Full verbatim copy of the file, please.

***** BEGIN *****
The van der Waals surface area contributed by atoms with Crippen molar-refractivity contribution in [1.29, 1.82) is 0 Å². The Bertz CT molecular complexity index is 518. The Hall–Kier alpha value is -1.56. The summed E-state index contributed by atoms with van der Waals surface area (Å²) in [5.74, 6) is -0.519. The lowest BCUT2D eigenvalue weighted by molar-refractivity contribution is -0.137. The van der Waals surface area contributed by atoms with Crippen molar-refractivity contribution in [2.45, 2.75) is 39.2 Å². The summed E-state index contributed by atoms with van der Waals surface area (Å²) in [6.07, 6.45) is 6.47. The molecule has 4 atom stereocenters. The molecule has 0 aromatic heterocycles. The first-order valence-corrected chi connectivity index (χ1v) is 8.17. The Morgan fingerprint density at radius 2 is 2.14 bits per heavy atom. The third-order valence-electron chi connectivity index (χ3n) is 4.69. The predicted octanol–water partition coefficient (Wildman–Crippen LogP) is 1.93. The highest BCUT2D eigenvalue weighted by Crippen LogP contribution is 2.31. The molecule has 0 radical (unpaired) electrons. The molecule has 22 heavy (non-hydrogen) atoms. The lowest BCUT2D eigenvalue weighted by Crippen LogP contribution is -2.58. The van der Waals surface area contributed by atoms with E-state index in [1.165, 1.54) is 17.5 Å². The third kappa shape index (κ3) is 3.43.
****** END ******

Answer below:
The van der Waals surface area contributed by atoms with Crippen molar-refractivity contribution in [1.29, 1.82) is 0 Å². The Bertz CT molecular complexity index is 518. The Hall–Kier alpha value is -1.56. The summed E-state index contributed by atoms with van der Waals surface area (Å²) in [5.74, 6) is -0.519. The lowest BCUT2D eigenvalue weighted by molar-refractivity contribution is -0.137. The van der Waals surface area contributed by atoms with Crippen molar-refractivity contribution in [2.45, 2.75) is 39.2 Å². The summed E-state index contributed by atoms with van der Waals surface area (Å²) in [6.07, 6.45) is 6.47. The molecule has 4 atom stereocenters. The molecule has 0 aromatic heterocycles. The first-order valence-corrected chi connectivity index (χ1v) is 8.17. The Morgan fingerprint density at radius 2 is 2.14 bits per heavy atom. The third-order valence-electron chi connectivity index (χ3n) is 4.69. The predicted octanol–water partition coefficient (Wildman–Crippen LogP) is 1.93. The highest BCUT2D eigenvalue weighted by Crippen LogP contribution is 2.31. The molecule has 0 radical (unpaired) electrons. The molecule has 22 heavy (non-hydrogen) atoms. The lowest BCUT2D eigenvalue weighted by Crippen LogP contribution is -2.58. The van der Waals surface area contributed by atoms with E-state index in [1.165, 1.54) is 17.5 Å². The third kappa shape index (κ3) is 3.43.